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In Bogota Car-Free Isn’t Pollution Free

An unusual calm on Bogota’s streets. Photo by Pattoncito from Flickr.

On Thursday, February 7 Bogotá held its 8th annual car-free day during which 14% of the population left their private cars at home and walked, cycled, and took mass transit to get around Colombia’s capital city. The car-free day is a bold effort to give people the chance of experiencing how nice the city could be without the 1.2 million private vehicles that ply Bogota’s streets every day. Following Bogota’s lead the car-free movement is spreading throughout the world, but still, this Andean city is the only one of its size that actually enforces its efforts, slapping $118 fines on any vehicle breaking the ban.

The Colombian newspaper EL TIEMPO reported a 45% reduction in carbon monoxide, an improvement attribute to the absence of private cars. This reduction, while important, was overshadowed by a 42% increase in particulate matter. Particulate matter is inorganic particles caused by diesel engines, brake and tire friction, wood burning factories using heavy fuels and coal, and forms indirectly in the air from SOx and NOX. Particulate matter has serious effects on the human respiratory system, and is especially harmful to children, the elderly and people with breathing problems. It is also one of the leading causes of bronchitis and asthma. At typical concentrations, particulate matter has approximately the same impact on human health as carbon monoxide. However, per equal mass emitted, it has between a 10 times (if its from brakes and tire friction) and 1000 times (if its from diesel engines and SOx) greater impact on human health than carbon monoxide.

For Bogotá, the really important question is whether the particulate matter which increased during car-free day was from brakes and tires or from diesel engines. If it was from breaks and tires then it will be removed quickly from the atmosphere, and we could argue unequivocally that car-free day improved human health. However, if it’s from diesel engines and Sox – as it is believed to be in the case of Bogota – then the increase in particulate matter may have outweighed the benefits from reduced levels of carbon monoxide.

From a public health perspective, the car free day might not have been as beneficial as expected, especially considering that Bogotá’s regular carbon monoxide concentrations are in line with international standards. According to Eduardo Behrentz, Director of the Center for Environmental Engineering Research at the Universidad de los Andes in Bogotá, “In short, in terms of local pollutants, the car-free day is not such a good idea. What I have always argued is that this event is a quite interesting civic experiment that promotes discussions about sustainable development and environmental protection.”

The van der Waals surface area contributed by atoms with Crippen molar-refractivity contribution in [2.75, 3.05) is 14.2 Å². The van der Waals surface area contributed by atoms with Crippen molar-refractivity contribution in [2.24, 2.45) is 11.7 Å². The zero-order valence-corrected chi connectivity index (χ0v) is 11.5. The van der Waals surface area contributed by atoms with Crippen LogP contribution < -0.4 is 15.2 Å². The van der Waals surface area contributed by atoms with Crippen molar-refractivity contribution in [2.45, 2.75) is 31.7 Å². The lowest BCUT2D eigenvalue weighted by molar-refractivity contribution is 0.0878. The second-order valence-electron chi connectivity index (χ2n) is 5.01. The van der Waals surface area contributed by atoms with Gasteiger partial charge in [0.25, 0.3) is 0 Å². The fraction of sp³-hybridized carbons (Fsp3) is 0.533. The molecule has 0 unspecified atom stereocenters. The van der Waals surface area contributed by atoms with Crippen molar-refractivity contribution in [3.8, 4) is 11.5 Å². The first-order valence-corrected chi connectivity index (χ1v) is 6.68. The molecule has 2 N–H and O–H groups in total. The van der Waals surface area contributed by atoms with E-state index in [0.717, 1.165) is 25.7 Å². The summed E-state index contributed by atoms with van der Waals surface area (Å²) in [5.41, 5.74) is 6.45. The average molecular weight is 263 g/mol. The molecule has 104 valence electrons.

Crowds of people rode their bikes to work. Photo by Pattoncito.

I could not agree more with Dr. Berenhtz. Yet I believe that it’s important to communicate that the expected environmental benefits did not materialize not because there were too many buses but because the buses run on fuel with an average of 1000 to 1200 sulfur ppm, one of the worst rates in Latin America. Once ECOPETROL, the Colombian national Petroleum Company, reaches its goal of reducing the sulfur content to 50ppm by 2009, I am confident that car-free day will improve air quality. As Sebastien Humbert, expert in Life Cycle Impact Assessment at the University of California at Berkeley, mentions,“Improvement in technology and fuel quality is a natural trend in most economies, which translates in buses having lower impacts in the future. Yet, reduction of private car use is not a natural trend at all, and that is where events like the car free day become protagonist;, in supporting rationalization of the private vehicle such that it does not outweigh the health benefits from improved public transit technology.”

There seems to be a consensus among transportation and environment experts that Bogotá’s annual experiment is worth it, even if the only outcome is elevating the topic of air quality into the public discourse. In my opinion Bogotá deserves to be applauded for being at the fore front of such a movement, one that provides the residents of Bogotá an opportunity to experience the sights and sounds of a car free city. Viva Bogotá!

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